Mars Science Laboratory Mission's Curiosity Rover
Life has become other-worldly for NASA flight director David Oh’s family, after switching their biological clocks to “Mars time.” The change is protocol for a cadre of scientists who spend the first three months of every Martian mission living longer days, but it’s unusual for an entire family to jump along.

Nicknamed 'Curiosity,' NASA's new Mars rover is being prepared to explore Gale Crater on Mars, with a mission to find answers to whether the environment could support and preserve life on Mars.

Instead of taking a leap to search for the existence of life on the Red Planet, scientists seem to be first taking a slower and more tangible step to understand the environment on Mars for life.

As Curiosity's target, Gale Crater was chosen by scientists among 100 possible landing sites.

Gale Crater - Future Home of Mars Rover Curiosity NASA/JPL-Caltech/ASU

The crater, named after Australian astronomer Walter F. Gale, is a 96-mile-wide depression near the Martian equator, holding a mountain rising upward nearly three miles at the center.

"The thing about this mountain is it's not a tall spire," John P. Grotzinger, the project scientist, was quoted by The New York Times as saying at a news conference. "It's a broad, low, moundlike shape. What it means is we can drive up it with a rover. So this might be the tallest mountain anywhere in the solar system that we could actually climb with a rover."

"Scientists identified Gale as their top choice to pursue the ambitious goals of this new rover mission," said Jim Green, director for the Planetary Science Division at NASA Headquarters in Washington. "The site offers a visually dramatic landscape and also great potential for significant science findings."

Curiosity is around twice as long and over five times as heavy as any previous mars rover, loading 10 science instruments. Unlike the previous two solar-powered rovers NASA sent to Mars, Spirit and Opportunity, Curiosity will generate its electrical power from heat produced by 10 pounds of plutonium, making it less susceptible to the changing seasons on Mars as well as dust storms blocking sunlight.

Mars Science Laboratory Mission's Curiosity Rover NASA/JPL-Caltech

The nuclear-powered rover the size of a small S.U.V is scheduled to launch on November 25, 2011 and land in August 2012.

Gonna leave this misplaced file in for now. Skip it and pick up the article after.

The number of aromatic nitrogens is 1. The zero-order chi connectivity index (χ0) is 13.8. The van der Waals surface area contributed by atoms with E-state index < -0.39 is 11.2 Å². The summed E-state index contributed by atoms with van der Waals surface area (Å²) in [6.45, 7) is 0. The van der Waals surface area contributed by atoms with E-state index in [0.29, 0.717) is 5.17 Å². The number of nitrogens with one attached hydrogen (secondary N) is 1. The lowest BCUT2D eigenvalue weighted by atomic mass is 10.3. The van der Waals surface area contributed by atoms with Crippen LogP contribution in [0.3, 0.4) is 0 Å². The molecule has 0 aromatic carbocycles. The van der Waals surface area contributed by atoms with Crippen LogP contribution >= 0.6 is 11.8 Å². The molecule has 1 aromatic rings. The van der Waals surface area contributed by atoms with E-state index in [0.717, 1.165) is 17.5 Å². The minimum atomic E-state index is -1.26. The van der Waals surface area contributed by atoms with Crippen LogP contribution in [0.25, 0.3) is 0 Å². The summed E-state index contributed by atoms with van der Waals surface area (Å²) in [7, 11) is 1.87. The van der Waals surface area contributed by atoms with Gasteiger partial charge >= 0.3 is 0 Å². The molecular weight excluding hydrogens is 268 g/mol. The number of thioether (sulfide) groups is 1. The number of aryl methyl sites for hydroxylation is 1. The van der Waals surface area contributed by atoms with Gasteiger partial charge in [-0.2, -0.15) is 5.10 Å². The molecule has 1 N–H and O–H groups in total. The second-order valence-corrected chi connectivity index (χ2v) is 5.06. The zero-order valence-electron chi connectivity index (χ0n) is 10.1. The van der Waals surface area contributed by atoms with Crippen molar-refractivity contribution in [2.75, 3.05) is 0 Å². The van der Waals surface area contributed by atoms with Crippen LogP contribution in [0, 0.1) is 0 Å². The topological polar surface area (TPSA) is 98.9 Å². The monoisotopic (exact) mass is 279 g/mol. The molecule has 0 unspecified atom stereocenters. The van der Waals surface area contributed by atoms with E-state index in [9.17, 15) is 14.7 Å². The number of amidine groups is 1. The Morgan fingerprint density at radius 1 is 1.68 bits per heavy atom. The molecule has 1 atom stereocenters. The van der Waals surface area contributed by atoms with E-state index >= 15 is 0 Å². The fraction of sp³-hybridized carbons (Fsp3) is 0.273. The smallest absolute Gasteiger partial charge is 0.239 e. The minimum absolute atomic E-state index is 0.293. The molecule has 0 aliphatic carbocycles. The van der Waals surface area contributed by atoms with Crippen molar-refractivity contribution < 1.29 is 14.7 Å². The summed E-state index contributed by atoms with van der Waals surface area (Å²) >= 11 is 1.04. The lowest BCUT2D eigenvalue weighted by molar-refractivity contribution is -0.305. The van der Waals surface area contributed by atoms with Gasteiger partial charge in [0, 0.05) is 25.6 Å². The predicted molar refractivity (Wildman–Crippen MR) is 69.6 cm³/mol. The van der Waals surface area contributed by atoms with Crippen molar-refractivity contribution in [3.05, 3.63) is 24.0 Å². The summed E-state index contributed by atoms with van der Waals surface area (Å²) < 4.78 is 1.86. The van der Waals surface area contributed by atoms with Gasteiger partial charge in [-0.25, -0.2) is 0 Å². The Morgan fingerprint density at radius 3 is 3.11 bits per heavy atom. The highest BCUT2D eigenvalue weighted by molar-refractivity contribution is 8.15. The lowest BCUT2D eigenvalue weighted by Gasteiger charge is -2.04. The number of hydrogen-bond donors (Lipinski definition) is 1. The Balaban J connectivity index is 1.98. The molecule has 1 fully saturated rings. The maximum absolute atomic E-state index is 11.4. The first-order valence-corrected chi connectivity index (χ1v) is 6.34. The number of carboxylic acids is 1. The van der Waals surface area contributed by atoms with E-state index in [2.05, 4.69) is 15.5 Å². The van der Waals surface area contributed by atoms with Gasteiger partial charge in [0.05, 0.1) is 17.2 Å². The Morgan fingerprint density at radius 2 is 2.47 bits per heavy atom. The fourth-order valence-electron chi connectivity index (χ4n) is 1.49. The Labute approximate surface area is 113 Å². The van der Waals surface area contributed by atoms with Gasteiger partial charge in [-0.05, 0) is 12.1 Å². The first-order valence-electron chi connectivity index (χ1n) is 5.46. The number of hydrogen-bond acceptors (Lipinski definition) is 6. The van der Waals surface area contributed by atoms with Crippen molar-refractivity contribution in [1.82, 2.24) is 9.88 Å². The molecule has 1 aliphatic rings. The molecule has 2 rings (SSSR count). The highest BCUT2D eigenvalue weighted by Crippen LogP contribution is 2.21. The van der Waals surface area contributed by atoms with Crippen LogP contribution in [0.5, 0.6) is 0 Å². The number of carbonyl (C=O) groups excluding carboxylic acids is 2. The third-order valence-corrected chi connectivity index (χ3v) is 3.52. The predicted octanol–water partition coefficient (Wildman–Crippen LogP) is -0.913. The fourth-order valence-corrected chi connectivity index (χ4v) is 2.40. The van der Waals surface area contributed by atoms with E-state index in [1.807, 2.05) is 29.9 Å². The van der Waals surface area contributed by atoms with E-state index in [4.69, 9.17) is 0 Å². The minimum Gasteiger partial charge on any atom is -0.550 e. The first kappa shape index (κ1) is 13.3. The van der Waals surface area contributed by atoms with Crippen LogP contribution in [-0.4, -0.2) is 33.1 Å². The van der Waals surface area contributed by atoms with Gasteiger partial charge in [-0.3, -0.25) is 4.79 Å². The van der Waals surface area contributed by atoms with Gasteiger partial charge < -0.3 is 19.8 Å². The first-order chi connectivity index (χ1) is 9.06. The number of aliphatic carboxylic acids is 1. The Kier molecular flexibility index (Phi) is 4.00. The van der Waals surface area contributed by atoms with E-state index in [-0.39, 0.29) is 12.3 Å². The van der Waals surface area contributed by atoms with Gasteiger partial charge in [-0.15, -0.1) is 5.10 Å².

Researchers will use Curiosity's one-Martian-year stay on Mars to study whether the area has favorable environmental conditions for supporting microbial life and for preserving clues of whether life ever existed.

The sophisticated instruments of Curiosity include two tools for ingesting and analyzing samples of powdered rock that the rover's robotic arm collects, a radioisotope power source that provides heat and electric power to the rover, and a rocket-powered sky crane suspending Curiosity on tethers that lowers the rover directly to the Martian surface, according to NASA.

"This is not a life-detection mission," lead scientist John Grotzinger, with NASA's Jet Propulsion Laboratory in Pasadena, Calif., told Discovery News.

"On Earth, we know that searching for signs of life is really a tricky business, even where life is ubiquitous. We find microorganisms all over this planet in the strangest environments that you could ever imagine, but what we know from studying the rock record is that that they almost never get preserved," Grotzinger said.

"When you do find the right formula, then you can go to other places around the world, look for that particular type of rock, and that increases your chances of finding something."

Even if small microfossils such as stromatolites are discovered on Mars, scientists would not be able to interpret them uniquely as life-creating materials, Grotzinger told the News. By the time Curiosity ends its exploration on Gale Crater, scientists hope to have enough information to design a follow-on mission to return a key rock sample, or send a life-analysis mission for on-site investigations, said the website.

Past studies from orbiting spacecraft show the mineral signatures of clays and sulfate salts, which form in the presence of water, concentrated in older layers near the bottom of the mountain, reports The Associated Press.

"Both of those are key classes of minerals that tell us about the environment on Mars and the interaction of water with that environment, and water is critical to habitability," said Dawn Sumner, a geologist from the University of California, Davis.

Curiosity carries the hope of determining how the water on Mars went from wet to a frozen desert where dust devils spin across the surface.

Mars Rover Curiosity in Artist's Concept NASA/JPL-Caltech